It seems worthwhile though, if for no other reason than it creates an opportunity to realize how much grey area there is in a world that so many people are trying to paint black and white. If you’re not this, you’re that. It’s not that simple; it never has been. And empathy seems to be a chance to see that there are always more than two sides to every story – if we’d just stop skimming the book.
We here at 2726 know how to have a good time. This last Sunday was no exception, as we were up into the wee hours of Monday morning steaming up the windows, sweet smells wafting in the air …
Yep, canning really is sexy.
The object of our preservation affections this time? Carrots. We decided to pickle some carrots after 1) sampling them at the best Mexican restaurant in town (Casa Que Pasa
) we discovered how delicious they are and 2) I came home from working at my friends’ farm
with two huge grocery bags full of them. Every surplus is an opportunity to get creative (after getting overwhelmed, of course) and come up with something delicious. And this was no exception.
We pickled some with dill seed, some with a sweet pickling spice blend, all with garlic. There’s a little more leeway with what you can add when you’re pickling because the acidity level is so high, but it’s always a good idea to double-check. Don’t want the botulism fairy to visit your house! We added sliced jalapenos into some jars for a spicy pickle, even threw in chopped up cauliflower into our last couple of quarts as carrot levels got low. And we canned them using a water bath canner.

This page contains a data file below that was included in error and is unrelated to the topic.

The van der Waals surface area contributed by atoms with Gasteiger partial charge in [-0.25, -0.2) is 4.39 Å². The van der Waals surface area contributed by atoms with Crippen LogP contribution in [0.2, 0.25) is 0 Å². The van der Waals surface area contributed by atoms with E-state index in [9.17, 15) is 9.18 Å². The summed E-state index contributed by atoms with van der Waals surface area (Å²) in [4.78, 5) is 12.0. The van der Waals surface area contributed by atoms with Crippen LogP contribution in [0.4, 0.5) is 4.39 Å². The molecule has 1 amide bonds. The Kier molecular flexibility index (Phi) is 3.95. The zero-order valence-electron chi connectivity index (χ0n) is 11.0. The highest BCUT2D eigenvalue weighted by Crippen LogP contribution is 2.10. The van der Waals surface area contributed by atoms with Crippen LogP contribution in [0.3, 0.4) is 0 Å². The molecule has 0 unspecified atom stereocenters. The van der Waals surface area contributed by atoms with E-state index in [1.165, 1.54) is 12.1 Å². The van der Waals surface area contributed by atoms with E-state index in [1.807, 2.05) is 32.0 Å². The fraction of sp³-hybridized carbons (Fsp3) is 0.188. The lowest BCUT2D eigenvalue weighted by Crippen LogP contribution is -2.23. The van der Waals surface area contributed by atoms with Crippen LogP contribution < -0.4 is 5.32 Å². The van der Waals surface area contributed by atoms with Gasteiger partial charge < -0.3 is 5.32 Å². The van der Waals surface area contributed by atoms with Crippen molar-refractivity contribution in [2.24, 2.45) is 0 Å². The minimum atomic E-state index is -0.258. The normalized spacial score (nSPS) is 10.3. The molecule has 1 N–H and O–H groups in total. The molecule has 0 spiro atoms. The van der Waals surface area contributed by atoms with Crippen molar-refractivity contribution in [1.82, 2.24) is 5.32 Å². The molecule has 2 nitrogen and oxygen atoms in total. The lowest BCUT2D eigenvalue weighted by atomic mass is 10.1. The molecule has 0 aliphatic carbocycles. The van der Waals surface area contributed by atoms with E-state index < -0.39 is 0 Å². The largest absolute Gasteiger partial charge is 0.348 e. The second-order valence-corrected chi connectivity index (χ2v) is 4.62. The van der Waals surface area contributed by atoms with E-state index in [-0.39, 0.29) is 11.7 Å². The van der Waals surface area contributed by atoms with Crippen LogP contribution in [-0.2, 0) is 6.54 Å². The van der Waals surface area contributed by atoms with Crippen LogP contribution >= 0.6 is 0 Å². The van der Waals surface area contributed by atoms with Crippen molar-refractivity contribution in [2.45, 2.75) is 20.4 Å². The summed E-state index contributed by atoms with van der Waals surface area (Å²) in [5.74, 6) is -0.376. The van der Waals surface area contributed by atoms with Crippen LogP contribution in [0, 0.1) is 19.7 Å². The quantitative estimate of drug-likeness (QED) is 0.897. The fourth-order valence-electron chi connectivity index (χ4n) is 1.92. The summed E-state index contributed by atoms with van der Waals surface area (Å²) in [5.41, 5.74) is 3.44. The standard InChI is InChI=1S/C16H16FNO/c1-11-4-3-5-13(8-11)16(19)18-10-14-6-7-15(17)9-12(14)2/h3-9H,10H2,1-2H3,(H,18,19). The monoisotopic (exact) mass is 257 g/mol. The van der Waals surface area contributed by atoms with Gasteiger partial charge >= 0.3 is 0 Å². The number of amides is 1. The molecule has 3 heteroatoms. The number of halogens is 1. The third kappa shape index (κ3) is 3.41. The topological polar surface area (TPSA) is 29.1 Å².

(makes 5 pints)
1/4C pickling salt
1tsp dill seed/jar
1 garlic clove/jar
*If you’re like me, you don’t know what 4 pounds of carrots looks like. What I did to figure out just how much I had on my hands was to put them in a gallon-sized bowl after I chopped them up. That held pretty true. Once the bowl was full, I had 4 quarts of carrots ready. The amount you’ll need will definitely vary depending on how tightly you fill your jars.
- Gather your canning materials and begin sterilizing your jars and lids. For some more comprehensive water bath canning info, go here.
- Wash, peel, and cut the carrots. We did some of ours in spears and some in coins about half an inch thick. Both stayed crunchy and delicious.
- Prepare the brine in a large pot – combine the water, vinegar and salt – and bring it to a boil on the stove. We used white vinegar, but apple cider vinegar would be tasty too. It tends to impart a little more flavor to whatever you’re pickling.
- Take a sterilized jar and put your garlic clove and spices in the bottom. Then pack the jar with carrots and ladle the brine over the top, leaving half-an-inch of head space.
- Process ten minutes in a water bath canner.
Unsealed jars (and we had two of them) are a blessing in disguise! Now you’ve got refrigerator pickles AND an early snack for those of us who like instant gratification. The flavors will meld and improve over time, but they were really good just the next day.
Let me know how they turn out!